With reference to both FIGS. 4 and 5, a conventional battery recharger 60 is shown having a main body 61 from which a pair of male terminals 62 extends and from which flexible hook-up wiring 63 extends to a plug 64. In FIG. 4 the recharger is seen to be stowed upon the internal partition 30 beside the stowed, flexible air hose with its flexible electrical wiring 63 coiled atop the recharger housing body 61. In FIG. 5 the recharger is shown removed from the air pump and its wiring uncoiled.
Prior to use, the portable air pump may be configured as shown in FIG. 4 with both the flexible air hose 56 stowed and the recharger 60 stowed therein. For use, the door 20 is swung open, as shown in FIG. 3, and the flexible air hose 56 extended out of the accessible compartment as shown. If desired, the door may then be closed with the air hose continuing to extend out of the housing as shown in FIG. 2. This may be particularly desirable as where the recharger 60 is to continue to be confined within the housing rather than removed from it, as shown in FIG. 3. With the flexible air hose 56 projecting out from the housing its nozzle may be coupled with a valve stem of a tire for inflation upon manual actuation of switch 37. As air is expended air pressure is maintained by operation of the air compressor as it is powered by the battery 40. The pressure reading may be readily observed upon the meter 36. After a desired pressure has been obtained the nozzle 65 is decoupled from the tire valve stem and stored away by reopening the access door 20 temporarily.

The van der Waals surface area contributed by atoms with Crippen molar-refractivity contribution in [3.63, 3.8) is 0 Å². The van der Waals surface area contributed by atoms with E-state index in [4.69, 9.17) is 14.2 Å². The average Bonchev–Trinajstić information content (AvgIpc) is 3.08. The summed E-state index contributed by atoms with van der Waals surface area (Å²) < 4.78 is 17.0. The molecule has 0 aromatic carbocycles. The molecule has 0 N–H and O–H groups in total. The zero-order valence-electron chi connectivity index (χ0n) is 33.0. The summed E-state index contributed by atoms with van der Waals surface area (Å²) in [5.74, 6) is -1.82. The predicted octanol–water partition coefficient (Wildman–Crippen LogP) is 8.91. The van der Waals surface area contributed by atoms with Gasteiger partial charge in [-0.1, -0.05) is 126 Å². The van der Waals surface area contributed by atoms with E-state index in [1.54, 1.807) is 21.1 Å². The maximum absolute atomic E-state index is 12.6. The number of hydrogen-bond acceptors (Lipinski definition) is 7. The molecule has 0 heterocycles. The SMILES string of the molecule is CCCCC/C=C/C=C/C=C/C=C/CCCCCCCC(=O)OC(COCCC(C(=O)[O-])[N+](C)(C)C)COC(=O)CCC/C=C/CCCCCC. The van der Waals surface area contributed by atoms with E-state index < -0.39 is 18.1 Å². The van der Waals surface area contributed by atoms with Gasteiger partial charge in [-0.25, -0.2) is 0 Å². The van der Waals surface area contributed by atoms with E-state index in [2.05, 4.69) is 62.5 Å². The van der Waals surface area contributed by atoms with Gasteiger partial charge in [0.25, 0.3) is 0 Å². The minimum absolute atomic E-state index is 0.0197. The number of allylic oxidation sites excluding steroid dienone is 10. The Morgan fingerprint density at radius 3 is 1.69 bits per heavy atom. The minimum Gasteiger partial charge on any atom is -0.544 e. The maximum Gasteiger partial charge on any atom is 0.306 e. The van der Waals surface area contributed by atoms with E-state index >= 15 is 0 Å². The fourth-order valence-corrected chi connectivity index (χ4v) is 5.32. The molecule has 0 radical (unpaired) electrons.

In the event the battery 40 should need recharging, the recharger 60 may be removed from the accessible compartment within the housing and its plug 64 inserted into the jack 44. Upon coupling the recharger male terminals 62 with a source of a.c. power, as by inserting the terminals 62 into a conventional a.c. wall socket, the battery may be recharged. While it is normally desirable to retain the recharger within the exteriorally accessible compartment, such is not required.
It thus is seen that a portable air pump is provided which overcomes problems associated with the air pumps of the prior art. Many modifications, additions and deletions may, of course, be made thereto without departure from the spirit and scope of the invention as set forth in the following claims.
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|U.S. Classification||417/234, 417/411|
|International Classification||F04B35/06, F04B41/00, F04B35/04|
|Cooperative Classification||F04B35/06, F04B35/04|
|European Classification||F04B35/06, F04B35/04|
|Apr 17, 1985||AS||Assignment|
Owner name: AIR SHOT, INC., A GA CORP.
Free format text: ASSIGNMENT OF ASSIGNORS INTEREST.;ASSIGNOR:FUSSELL, DAVID A.;REEL/FRAME:004396/0533
Effective date: 19850410
|Jul 10, 1987||AS||Assignment|
Owner name: SMITH, BRENDA, B., 1131 OXFORD CRESCENT, N.E., ATL
Free format text: ASSIGNMENT OF ASSIGNORS INTEREST.;ASSIGNOR:AIR SHOT, INC.,;REEL/FRAME:004736/0406
Effective date: 19870702
|Mar 21, 1988||AS||Assignment|
Owner name: SMITH, BRENDA, B.
Free format text: ASSIGNEE NOW OWNS ALL OF ASSIGNORS INTEREST IN SAID PATENTS AND TRADEMARK THROUGH FORECLOSURE. (WRITS OF POSSESSION ATTACHED);ASSIGNOR:AIR SHOT, INC.;REEL/FRAME:004857/0845
Effective date: 19860708
|Jun 13, 1990||REMI||Maintenance fee reminder mailed|
|Nov 11, 1990||LAPS||Lapse for failure to pay maintenance fees|
|Jan 22, 1991||FP||Expired due to failure to pay maintenance fee|
Effective date: 19901111